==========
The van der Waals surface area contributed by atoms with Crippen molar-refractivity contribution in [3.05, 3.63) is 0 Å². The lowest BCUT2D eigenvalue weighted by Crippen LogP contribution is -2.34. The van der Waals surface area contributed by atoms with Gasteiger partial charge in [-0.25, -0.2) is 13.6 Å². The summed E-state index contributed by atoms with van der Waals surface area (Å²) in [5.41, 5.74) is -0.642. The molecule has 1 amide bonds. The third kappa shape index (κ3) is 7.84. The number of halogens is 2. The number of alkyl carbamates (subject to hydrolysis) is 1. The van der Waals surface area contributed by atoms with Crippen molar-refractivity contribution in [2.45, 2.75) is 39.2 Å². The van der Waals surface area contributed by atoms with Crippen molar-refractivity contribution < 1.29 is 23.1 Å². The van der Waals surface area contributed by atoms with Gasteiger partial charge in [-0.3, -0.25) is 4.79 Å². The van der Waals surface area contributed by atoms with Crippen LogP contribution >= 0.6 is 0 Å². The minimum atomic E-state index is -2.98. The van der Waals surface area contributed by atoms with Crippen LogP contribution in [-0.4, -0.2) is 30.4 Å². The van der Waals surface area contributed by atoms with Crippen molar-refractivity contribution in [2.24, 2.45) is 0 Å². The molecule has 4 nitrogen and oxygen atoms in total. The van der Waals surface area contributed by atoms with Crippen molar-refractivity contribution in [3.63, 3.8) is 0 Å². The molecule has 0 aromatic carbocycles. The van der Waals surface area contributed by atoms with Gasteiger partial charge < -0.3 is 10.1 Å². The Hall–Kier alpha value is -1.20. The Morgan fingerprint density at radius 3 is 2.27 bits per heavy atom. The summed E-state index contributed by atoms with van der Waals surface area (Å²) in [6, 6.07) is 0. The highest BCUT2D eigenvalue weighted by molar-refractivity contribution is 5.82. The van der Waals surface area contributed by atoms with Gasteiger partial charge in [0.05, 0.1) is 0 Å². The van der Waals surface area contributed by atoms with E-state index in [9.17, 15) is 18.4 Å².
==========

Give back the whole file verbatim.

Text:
The van der Waals surface area contributed by atoms with Crippen molar-refractivity contribution in [3.05, 3.63) is 0 Å². The lowest BCUT2D eigenvalue weighted by Crippen LogP contribution is -2.34. The van der Waals surface area contributed by atoms with Gasteiger partial charge in [-0.25, -0.2) is 13.6 Å². The summed E-state index contributed by atoms with van der Waals surface area (Å²) in [5.41, 5.74) is -0.642. The molecule has 1 amide bonds. The third kappa shape index (κ3) is 7.84. The number of halogens is 2. The number of alkyl carbamates (subject to hydrolysis) is 1. The van der Waals surface area contributed by atoms with Crippen molar-refractivity contribution in [2.45, 2.75) is 39.2 Å². The van der Waals surface area contributed by atoms with Crippen molar-refractivity contribution < 1.29 is 23.1 Å². The van der Waals surface area contributed by atoms with Gasteiger partial charge in [-0.3, -0.25) is 4.79 Å². The van der Waals surface area contributed by atoms with Crippen LogP contribution >= 0.6 is 0 Å². The minimum atomic E-state index is -2.98. The van der Waals surface area contributed by atoms with Crippen LogP contribution in [-0.4, -0.2) is 30.4 Å². The van der Waals surface area contributed by atoms with Crippen molar-refractivity contribution in [2.24, 2.45) is 0 Å². The molecule has 4 nitrogen and oxygen atoms in total. The van der Waals surface area contributed by atoms with Crippen molar-refractivity contribution in [3.63, 3.8) is 0 Å². The molecule has 0 aromatic carbocycles. The van der Waals surface area contributed by atoms with Gasteiger partial charge < -0.3 is 10.1 Å². The Hall–Kier alpha value is -1.20. The Morgan fingerprint density at radius 3 is 2.27 bits per heavy atom. The summed E-state index contributed by atoms with van der Waals surface area (Å²) in [6, 6.07) is 0. The highest BCUT2D eigenvalue weighted by molar-refractivity contribution is 5.82. The van der Waals surface area contributed by atoms with Gasteiger partial charge in [0.05, 0.1) is 0 Å². The van der Waals surface area contributed by atoms with E-state index in [9.17, 15) is 18.4 Å².